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A Sourcebook for the Worldwide Discovery of a Creative Organic Universe
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Genesis Vision
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Earth Life Emerge
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VII. Our Earthuman Ascent: A Major Evolutionary Transition in Individuality

6. Our Holosymbiotic Personal Selves

Collier, John. A Dynamical Approach to Identity and Diversity in Complex Systems. Cilliers, Paul and Rika Preiser, eds. Complexity, Difference and Identity: An Ethical Perspective. Berlin: Springer, 2010. The University of KwaZulu-Natal, RSA, philosopher (Google for his PDF papers) strives to resolve the persistent dichotomy of an abiding endogenous essence or baseless, random contingency. By any measure, from ancient Greece to our global 21st century, there must be not opposition but mutuality of an indispensible ground, and a free, but not postmodern, play of creativity.

Aristotle regarded every thing to be a member of a species falling under a genus, with higher genera less specific until we get to basic metaphysical categories. Although he was concerned with kinds of entities, Aristotle had less concern with the identity of particular things. He thought that there are substances that form the substratum for attributes, or properties. The essential properties of a substance are those without which the substance would not exist, with other, changeable, properties being accidents. The being or essence of a substance is what determines its identity, and is the basis of its distinctness from other substances. (79)

In the final sections I will give a brief account of how two major forces driven by non-equilibrium thermodynamics (or more precisely, statistical mechanics) produce both unity and diversity. The exact balance of these forces differs in particular situations, but the balance accounts for both unifying (simplifying) and diversifying (complicating) processes. There is also a balancing between individuation of entities at different levels, especially between individual and society. (81)

Combs, Allan and Ken Wilber. The Radiance of Being: Understanding the Grand Integral Vision: Living the Integral Life. New York: Continuum, 2002. The sciences of complexity and consciousness reveal an expanded view of the human person as a creative participant oriented toward spiritually unfoldment.

Comfort, Nathaniel. How Science Has Shifted our Sense of Identity. Nature. 574/167, 2019. A Johns Hopkins University historian of medicine surveys some 150 years of an array of constantly modified, relative opinions, in step with academic schools and sensory techniques.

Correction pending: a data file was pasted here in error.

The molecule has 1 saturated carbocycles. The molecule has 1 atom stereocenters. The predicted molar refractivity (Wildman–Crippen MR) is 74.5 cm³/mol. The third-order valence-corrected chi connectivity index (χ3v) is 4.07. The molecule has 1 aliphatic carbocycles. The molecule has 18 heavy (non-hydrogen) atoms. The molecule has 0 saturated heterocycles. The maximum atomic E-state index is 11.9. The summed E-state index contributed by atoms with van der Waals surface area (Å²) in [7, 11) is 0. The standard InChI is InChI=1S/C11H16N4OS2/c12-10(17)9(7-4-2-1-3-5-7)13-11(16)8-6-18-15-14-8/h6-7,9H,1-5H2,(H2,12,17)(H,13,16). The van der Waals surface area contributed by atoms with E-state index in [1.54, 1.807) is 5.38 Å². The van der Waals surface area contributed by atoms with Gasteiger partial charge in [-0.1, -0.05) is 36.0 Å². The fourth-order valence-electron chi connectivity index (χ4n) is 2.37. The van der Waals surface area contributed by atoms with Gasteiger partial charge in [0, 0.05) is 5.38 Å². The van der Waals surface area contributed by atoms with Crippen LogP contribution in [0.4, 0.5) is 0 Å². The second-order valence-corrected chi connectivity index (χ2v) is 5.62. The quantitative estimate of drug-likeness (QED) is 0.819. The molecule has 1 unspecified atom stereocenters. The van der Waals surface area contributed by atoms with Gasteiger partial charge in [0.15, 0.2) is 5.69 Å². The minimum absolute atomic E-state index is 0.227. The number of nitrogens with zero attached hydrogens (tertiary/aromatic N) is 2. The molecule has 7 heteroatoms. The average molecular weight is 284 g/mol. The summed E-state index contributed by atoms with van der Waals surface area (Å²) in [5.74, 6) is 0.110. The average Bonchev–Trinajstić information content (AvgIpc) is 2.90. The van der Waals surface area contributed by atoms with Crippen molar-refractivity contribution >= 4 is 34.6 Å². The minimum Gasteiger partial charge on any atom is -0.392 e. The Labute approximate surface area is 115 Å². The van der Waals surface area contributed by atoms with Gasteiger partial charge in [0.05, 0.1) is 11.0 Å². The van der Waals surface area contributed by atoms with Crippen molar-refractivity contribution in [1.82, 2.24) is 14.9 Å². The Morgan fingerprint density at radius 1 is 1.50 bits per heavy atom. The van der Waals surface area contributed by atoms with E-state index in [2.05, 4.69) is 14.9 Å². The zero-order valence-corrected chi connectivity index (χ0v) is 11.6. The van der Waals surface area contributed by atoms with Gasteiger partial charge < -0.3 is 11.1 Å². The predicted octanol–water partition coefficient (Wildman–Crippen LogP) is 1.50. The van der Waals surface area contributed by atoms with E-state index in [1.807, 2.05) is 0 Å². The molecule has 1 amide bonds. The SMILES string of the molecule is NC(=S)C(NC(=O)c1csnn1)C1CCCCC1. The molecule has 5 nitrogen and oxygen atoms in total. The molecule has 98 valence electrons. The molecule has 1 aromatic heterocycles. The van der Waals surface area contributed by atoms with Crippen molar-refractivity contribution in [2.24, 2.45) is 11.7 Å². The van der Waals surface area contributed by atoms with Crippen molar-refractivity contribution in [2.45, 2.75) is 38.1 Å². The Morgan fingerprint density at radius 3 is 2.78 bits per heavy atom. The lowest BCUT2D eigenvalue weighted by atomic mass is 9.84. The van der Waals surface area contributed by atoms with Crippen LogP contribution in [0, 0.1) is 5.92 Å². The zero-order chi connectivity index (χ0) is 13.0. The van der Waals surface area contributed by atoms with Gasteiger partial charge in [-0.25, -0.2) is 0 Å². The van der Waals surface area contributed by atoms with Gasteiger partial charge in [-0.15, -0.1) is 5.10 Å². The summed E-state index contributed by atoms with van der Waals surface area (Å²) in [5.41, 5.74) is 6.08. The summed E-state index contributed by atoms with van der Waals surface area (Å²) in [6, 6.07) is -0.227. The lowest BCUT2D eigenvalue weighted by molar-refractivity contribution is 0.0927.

Cosmides, Leda and John Tooby. Evolutionary Psychology: New Perspectives on Cognition and Motivation. Annual Review of Psychology. 64/201, 2013. The University of California, Santa Barbara, psychologist and anthropologist who were the main founders of this endeavor to seek a deep heritage for brains and behaviors here provide an update survey of the art and argument. To wit, it just makes sense that there are such ancient roots to trace and avail. Lately an appreciation of compete and/or cooperate dynamics in a group can inform, instead of total dismissals.

Evolutionary psychology is the second wave of the cognitive revolution. The first wave focused on computational processes that generate knowledge about the world: perception, attention, categorization, reasoning, learning, and memory. The second wave views the brain as composed of evolved computational systems, engineered by natural selection to use information to adaptively regulate physiology and behavior. This shift in focus—from knowledge acquisition to the adaptive regulation of behavior—provides new ways of thinking about every topic in psychology. It suggests a mind populated by a large number of adaptive specializations, each equipped with content-rich representations, concepts, inference systems, and regulatory variables, which are functionally organized to solve the complex problems of survival and reproduction encountered by the ancestral hunter-gatherers from whom we are descended. We present recent empirical examples that illustrate how this approach has been used to discover new features of attention, categorization, reasoning, learning, emotion, and motivation. (Abstract)

Crawford, Charles and Dennis Krebs, eds. Foundations of Evolutionary Psychology. New York: Erlbaum, 2007. After much rancorous academic debate, the obvious association of our personal and social behavioral mores with their deep primate origins has gained wide acceptance and a literature in its support. This present volume offers a good entry to the often convoluted venue, and the range of references.

Evolutionary psychology is concerned with the adaptive problems early humans faced in ancestral human environments, the nature of the psychological mechanisms natural selection shaped to deal with those ancient problems, and the ability of the resulting evolved psychological mechanisms to deal with the problems people face in the modern world. Evolutionary psychology is currently advancing our understanding of altruism, moral behavior, family violence, sexual aggression, warfare, aesthetics, the nature of language, and gender differences in mate choice and perception. It is helping us understand the relationships between cognitive science, developmental psychology, behavior genetics, personality, and social psychology.

Csikszentmihalyi, Mihaly and Isabella Selega Csikszentmihalyi, eds. A Life Worth Living. Oxford: Oxford University Press, 2006. A volume of papers from the First International Positive Psychology Summit about the historic shift in emphasis from maladies to enhancement.

Dale, Edward. Completing Piaget’s Project: Transpersonal Philosophy and the Future of Psychology. St. Paul, MN: Paragon House, 2014. In a work that could be a companion to Alan Mulhern’s The Sower and the Seed, (2015, herein) a psychology writer finds Jean Piaget’s insights into life’s developmental course from infancy and childhood to imply and spring from an eternal immanence. Once again, inherent parallels of ontogeny and phylogeny are evident. The author’s addition is to then recast and update by way of the nonlinear sciences of complex dynamic systems, seen as a 21st century version of his “transpersonal genetic psychology.”

Damasio, Antonio. Self Comes to Mind: Constructing the Conscious Brain. New York: Pantheon Books, 2010. This latest lucid volume by the University of Southern California neuropsychologist and director of its Brain and Creativity Institute, appears at a moment when for such fields of study across the sciences, a new sense of convergent clarity is in the air. It is now becoming possible to explain, beyond stones and bones, with a new veracity how life’s creaturely procession is indeed distinguished by a sequential rise of brains, minds and sentient selves. Although Damasio does not press, what is implied is a once and future evolutionary process with an axial awakening and personification via an episodic tandem of complexity and consciousness.